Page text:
Ministers' Hill Baptist Church
MHBC Youth Quarterly Bulletin "TRAIL"

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From the Editor's Desk

This is the first issue of our tenure and it has been one frantic run. From trying to get to know each other………… understanding how each one's mind ticks……. Then harder still, understanding how this bulletin ticks……….. meetings…… scratching our heads and thinking of new ideas…….. and still not getting any………. Pestering the ex-editors and exasperating them with our questions and our inefficiency…….. more meetings……. and the last minute details……… running out of time and getting goose bumps…….. sweating to make it just right…….. whew!!!! Ain't we glad to get this one out!!!!!
Amidst all the chaos and the rush…… God has been wonderful to us…… and I'm humbled by His all encompassing grace.
This Easter, may the pain that Jesus had to endure for our sins touch us anew and may His love fill us with hunger to serve Him more. May the good Lord inspire us all to do good.
Have a Blessed Easter!

From the Youth Director’s Desk. Neino Zhotso, Youth Director

Love and greetings to all the readers in the matchless name of our Lord and Savior Jesus Christ.

Looking back over the years, we see a tremendous impact through TRAIL, the means by which we have interacted with one another and shared the wonderful blessings we have in Christ. It is not just a pattern but a means to an end, to encourage and guide the young people to a closer walk with God. It is also a reflection of our ministry.

This is the first issue of Trail bulletin for 2005. I take this moment to thank the former editorial committee who gave their best to sustain it through these last years.

This year in the new editorial team, we have Donna (Convener), Noswedeno, Zhovi and Keduolhoukho. As you serve the Lord in this gesture, we assure you of our support in every way possible. May God strengthen you to carry the task successfully.

We have started off this year with the theme – " Let the beauty of Jesus be seen in me". It speaks about reflected beauty. Moses' face was radiant, reflecting the glory of God, when he came down from the mountain. He spent time with God and as a result, he began to reflect the Lord's glory and didn't even realize it. Time spent in prayer, reading the Bible and meditating will have such an effect in our life that people will know we have been with God. By gazing at the nature of God, we can be transformed into His image and can be more like Him, and it is possible for us ordinary humans to have an extraordinary impact on someone's life. We witness Christ unconsciously by our code of conduct expressed in daily actions. This speaks far more eloquently to a non-Christian friend than most of our words.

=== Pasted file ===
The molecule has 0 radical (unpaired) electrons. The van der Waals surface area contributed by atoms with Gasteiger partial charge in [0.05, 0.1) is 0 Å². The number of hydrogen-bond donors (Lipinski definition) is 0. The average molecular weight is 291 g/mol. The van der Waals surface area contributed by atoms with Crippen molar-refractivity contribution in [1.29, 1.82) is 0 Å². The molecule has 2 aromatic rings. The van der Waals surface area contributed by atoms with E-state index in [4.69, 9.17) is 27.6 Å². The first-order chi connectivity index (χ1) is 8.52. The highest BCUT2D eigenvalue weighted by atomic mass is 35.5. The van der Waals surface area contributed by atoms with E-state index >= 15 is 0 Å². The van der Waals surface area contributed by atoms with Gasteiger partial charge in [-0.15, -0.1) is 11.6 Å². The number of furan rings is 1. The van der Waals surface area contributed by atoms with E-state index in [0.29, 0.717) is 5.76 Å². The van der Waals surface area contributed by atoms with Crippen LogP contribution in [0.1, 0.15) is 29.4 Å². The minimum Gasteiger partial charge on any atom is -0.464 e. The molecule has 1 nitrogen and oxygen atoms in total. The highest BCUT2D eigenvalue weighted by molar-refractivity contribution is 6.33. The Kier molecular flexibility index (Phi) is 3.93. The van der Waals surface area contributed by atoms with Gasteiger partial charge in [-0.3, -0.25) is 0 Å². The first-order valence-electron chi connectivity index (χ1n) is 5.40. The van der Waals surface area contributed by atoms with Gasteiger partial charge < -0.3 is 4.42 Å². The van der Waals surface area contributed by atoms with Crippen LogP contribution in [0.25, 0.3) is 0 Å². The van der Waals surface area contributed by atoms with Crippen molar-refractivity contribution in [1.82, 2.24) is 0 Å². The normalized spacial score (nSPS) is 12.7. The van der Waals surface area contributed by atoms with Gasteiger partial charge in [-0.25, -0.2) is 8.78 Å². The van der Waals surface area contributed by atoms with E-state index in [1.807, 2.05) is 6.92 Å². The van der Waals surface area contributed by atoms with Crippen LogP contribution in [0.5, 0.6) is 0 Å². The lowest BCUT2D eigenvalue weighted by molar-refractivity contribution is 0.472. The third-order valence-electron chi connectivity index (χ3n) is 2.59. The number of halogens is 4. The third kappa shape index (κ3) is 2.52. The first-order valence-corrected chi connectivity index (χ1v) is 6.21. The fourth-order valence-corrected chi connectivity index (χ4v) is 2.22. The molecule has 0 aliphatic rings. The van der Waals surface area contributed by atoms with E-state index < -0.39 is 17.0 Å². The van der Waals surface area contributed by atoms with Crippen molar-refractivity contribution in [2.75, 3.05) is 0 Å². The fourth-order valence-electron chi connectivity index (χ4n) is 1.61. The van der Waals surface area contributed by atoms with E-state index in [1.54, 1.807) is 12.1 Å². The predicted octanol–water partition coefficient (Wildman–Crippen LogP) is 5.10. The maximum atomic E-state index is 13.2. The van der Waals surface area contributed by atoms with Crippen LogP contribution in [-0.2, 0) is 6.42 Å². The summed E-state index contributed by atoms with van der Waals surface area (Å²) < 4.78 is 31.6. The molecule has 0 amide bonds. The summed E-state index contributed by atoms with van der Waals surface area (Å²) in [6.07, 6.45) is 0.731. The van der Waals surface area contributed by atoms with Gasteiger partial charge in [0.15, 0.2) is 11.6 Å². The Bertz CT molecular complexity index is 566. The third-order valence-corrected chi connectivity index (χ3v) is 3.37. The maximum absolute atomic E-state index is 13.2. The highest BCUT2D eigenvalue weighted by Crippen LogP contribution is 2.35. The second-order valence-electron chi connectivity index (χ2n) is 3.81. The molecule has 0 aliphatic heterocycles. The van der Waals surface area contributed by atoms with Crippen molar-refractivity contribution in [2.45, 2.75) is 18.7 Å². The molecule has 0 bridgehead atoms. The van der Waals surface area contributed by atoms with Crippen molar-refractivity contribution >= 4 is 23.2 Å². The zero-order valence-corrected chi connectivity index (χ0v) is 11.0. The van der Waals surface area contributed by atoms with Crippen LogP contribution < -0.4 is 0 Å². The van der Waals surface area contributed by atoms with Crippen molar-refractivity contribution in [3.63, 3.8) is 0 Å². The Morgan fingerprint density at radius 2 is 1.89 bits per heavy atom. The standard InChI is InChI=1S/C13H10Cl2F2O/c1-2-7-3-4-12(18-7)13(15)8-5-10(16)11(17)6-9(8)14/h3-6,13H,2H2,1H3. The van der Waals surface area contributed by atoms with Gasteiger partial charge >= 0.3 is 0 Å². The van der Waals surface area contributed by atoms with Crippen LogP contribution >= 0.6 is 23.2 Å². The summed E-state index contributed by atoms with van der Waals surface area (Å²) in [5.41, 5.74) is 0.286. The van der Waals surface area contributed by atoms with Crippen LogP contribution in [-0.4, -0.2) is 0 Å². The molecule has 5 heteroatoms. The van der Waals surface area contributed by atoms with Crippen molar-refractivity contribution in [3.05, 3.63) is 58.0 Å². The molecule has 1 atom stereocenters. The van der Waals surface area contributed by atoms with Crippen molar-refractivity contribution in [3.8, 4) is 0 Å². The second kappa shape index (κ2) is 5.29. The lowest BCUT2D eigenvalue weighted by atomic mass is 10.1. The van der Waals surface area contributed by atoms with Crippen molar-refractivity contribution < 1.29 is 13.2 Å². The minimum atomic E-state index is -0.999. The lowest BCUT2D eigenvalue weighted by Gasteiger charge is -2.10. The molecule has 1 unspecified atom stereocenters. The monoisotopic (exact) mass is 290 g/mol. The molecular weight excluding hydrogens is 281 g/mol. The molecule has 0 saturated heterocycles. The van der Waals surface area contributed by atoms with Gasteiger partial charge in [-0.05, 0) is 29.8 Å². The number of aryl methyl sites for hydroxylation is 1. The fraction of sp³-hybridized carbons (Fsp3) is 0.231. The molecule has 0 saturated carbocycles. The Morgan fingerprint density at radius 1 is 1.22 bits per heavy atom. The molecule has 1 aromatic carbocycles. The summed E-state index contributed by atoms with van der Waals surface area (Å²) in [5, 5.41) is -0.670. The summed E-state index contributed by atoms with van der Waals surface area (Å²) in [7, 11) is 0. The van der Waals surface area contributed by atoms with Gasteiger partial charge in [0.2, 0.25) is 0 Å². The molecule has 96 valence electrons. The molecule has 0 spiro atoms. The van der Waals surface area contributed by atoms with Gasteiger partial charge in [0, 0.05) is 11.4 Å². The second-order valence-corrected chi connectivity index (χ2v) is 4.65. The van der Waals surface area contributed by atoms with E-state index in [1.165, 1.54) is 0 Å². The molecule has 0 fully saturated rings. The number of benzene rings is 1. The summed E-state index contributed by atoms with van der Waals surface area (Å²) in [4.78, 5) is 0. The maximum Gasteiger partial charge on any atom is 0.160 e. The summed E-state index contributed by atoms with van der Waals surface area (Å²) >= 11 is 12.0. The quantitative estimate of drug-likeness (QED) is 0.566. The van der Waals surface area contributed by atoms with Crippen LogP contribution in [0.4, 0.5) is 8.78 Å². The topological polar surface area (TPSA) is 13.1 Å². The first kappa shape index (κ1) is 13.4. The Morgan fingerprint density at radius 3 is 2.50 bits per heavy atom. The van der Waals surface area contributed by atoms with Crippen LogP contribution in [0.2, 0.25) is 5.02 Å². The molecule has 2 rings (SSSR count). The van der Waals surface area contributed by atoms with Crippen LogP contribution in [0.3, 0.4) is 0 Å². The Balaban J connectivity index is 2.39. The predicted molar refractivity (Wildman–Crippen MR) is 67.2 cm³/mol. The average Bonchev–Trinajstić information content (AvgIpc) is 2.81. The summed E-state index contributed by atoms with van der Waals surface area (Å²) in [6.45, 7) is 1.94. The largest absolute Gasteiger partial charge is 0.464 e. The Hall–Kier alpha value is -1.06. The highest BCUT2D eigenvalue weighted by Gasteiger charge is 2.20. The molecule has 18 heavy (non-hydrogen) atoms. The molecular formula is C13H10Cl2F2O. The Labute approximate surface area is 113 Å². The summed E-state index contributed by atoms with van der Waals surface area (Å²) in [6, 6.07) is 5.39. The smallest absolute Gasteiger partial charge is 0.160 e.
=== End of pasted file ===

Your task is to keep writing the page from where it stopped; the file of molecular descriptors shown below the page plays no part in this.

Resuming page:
To become like Christ is to have a progressive revelation of Christ (word of God). It requires us to be with Jesus daily and have a closer walk with God.

Life is full of challenges. In our daily life, we not only face challenging situations but also meet people with challenging attitudes. Knowing and applying the truth into our life will not only protect us from worldly contamination but also make a way to display the beauty of Christ.

May we live to spread the fragrance of Christ. Have a blessed and a fruitful year!!

(Mr. Vilodi Sakhrie has done his Master of Divinity from Southern Asia Bible College, Bangalore and is presently serving as the Associate Pastor of UBC)

Trail: You are one of the youngest pastors serving in our society. How do you feel serving in this position?
Mr. Vilodi Sakhrie: It is a great privilege as well as a great responsibility. Sometimes it can be quite overwhelming when I think about all the people who look up to us. You feel at times that you will not be able to live up to people's expectations. But overall, I believe that pastoral job is one of the greatest jobs in the world. You are in the business of transforming people's lives through the power of God. What better thing can you ask for?

Trail: What are the challenges that you face as a young minister of God?
Mr. Vilodi Sakhrie: The challenges are many. Lack of experience in many areas of life. The need for equipping yourself regularly to meet the needs of the changing times. These are just some examples.

Trail: What do you suggest to bridge the generation gap between the elders and the free thinking youngsters?
Mr. Vilodi Sakhrie: We all live in the same period of time, whether it is the older or younger ones. And so, realizing this will help us to understand each other better. We do not live in the past and so, we need to let go of things that do not make sense anymore. Nor do we live in the future and so, a dreamy existence does not work either. Some years back, I read something that Stephen Covey wrote, that really helps me in relating to other people. He wrote, "Seek first to understand than to be understood". If we apply this, we will solve a lot of problems.